You are not currently logged in.
Access your personal account or get JSTOR access through your library or other institution:
If You Use a Screen ReaderThis content is available through Read Online (Free) program, which relies on page scans. Since scans are not currently available to screen readers, please contact JSTOR User Support for access. We'll provide a PDF copy for your screen reader.
Behaviorism as an Ethnomethodological Experiment: Flouting the Convention of Rational Agency
U. T. Place
Behavior and Philosophy
Vol. 28, No. 1/2 (Spring/Fall, 2000), pp. 57-62
Published by: Cambridge Center for Behavioral Studies (CCBS)
Stable URL: http://www.jstor.org/stable/27759404
Page Count: 6
Since scans are not currently available to screen readers, please contact JSTOR User Support for access. We'll provide a PDF copy for your screen reader.
Preview not available
As interpreted here, Garfinkel's "ethnomethodological experiment" (1967) demonstrates the existence of a social convention by flouting it and observing the consternation and aversive consequences for the perpetrator which that provokes. I suggest that the hostility which behaviorism has provoked throughout its history is evidence that it flouts an important social convention, the convention that, whenever possible, human beings are treated as and must always give the appearance of being rational agents. For these purposes, a rational agent is someone whose behavior is controlled by a logically consistent body of means-end beliefs ("rules" in Skinner's terminology) and complementing desires which between them provide a basis for predicting how the individual will behave and for suggesting what arguments will persuade the agent to modify his or her beliefs and the behavior based upon them. The behaviorist flouts this convention by suggesting that its fictional character makes it unsuitable for the purposes of scientific explanation of behavior. The hostility that this suggestion provokes is evidence of the importance attached by the verbal community both to preserving a consistent and rational connection between what is said and what is done and presenting it as part of the natural order of things.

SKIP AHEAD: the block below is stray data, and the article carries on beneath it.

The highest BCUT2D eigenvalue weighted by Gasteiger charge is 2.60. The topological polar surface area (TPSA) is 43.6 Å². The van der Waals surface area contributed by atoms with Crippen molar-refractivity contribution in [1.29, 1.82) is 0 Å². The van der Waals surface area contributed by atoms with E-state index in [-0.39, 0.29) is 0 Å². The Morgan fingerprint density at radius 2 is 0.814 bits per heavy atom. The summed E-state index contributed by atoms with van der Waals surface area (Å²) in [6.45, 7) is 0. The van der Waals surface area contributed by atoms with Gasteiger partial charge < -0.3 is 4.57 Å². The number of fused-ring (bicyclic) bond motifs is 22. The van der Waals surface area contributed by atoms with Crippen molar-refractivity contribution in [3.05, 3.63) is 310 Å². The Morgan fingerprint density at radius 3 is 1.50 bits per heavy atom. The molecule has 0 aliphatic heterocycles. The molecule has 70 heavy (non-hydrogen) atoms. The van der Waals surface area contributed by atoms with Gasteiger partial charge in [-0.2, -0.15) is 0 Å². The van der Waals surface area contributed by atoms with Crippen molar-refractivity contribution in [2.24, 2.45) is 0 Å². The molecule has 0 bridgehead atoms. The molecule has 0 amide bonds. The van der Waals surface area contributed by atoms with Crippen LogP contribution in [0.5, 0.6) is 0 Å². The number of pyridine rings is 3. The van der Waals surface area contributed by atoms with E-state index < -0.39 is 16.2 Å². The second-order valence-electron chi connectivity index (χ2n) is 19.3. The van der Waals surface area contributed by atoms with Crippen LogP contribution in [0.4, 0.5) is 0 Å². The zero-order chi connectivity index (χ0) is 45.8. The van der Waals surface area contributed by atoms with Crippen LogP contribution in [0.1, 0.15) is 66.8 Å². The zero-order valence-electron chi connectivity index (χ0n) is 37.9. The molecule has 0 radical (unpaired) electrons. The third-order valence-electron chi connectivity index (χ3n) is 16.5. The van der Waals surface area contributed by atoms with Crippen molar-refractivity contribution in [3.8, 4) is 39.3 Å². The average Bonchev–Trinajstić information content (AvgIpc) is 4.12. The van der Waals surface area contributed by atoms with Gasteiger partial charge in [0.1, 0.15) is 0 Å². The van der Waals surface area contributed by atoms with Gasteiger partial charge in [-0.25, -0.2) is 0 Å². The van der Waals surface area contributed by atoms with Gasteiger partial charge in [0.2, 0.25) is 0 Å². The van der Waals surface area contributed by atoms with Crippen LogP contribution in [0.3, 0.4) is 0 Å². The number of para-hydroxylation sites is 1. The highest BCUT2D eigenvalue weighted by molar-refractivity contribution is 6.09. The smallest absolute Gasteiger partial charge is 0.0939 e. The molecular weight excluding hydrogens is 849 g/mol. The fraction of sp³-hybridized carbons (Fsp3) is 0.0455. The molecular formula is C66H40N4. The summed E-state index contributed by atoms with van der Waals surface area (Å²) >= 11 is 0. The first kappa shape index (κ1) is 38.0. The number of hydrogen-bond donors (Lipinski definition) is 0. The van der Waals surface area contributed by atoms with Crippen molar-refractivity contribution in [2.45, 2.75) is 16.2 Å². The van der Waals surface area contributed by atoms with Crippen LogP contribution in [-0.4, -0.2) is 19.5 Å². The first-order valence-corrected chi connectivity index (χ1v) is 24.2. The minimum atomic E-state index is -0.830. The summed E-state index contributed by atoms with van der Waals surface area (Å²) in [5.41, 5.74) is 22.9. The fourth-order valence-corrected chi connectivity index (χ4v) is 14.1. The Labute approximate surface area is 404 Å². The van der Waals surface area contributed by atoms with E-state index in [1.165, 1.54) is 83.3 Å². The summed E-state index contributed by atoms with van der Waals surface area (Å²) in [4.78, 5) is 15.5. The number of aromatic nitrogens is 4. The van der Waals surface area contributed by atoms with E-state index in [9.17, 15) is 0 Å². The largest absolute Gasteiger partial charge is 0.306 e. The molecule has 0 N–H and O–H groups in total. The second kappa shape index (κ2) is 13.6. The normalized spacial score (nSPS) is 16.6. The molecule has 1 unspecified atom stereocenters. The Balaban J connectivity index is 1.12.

Behavior and Philosophy © 2000 Cambridge Center for Behavioral Studies (CCBS)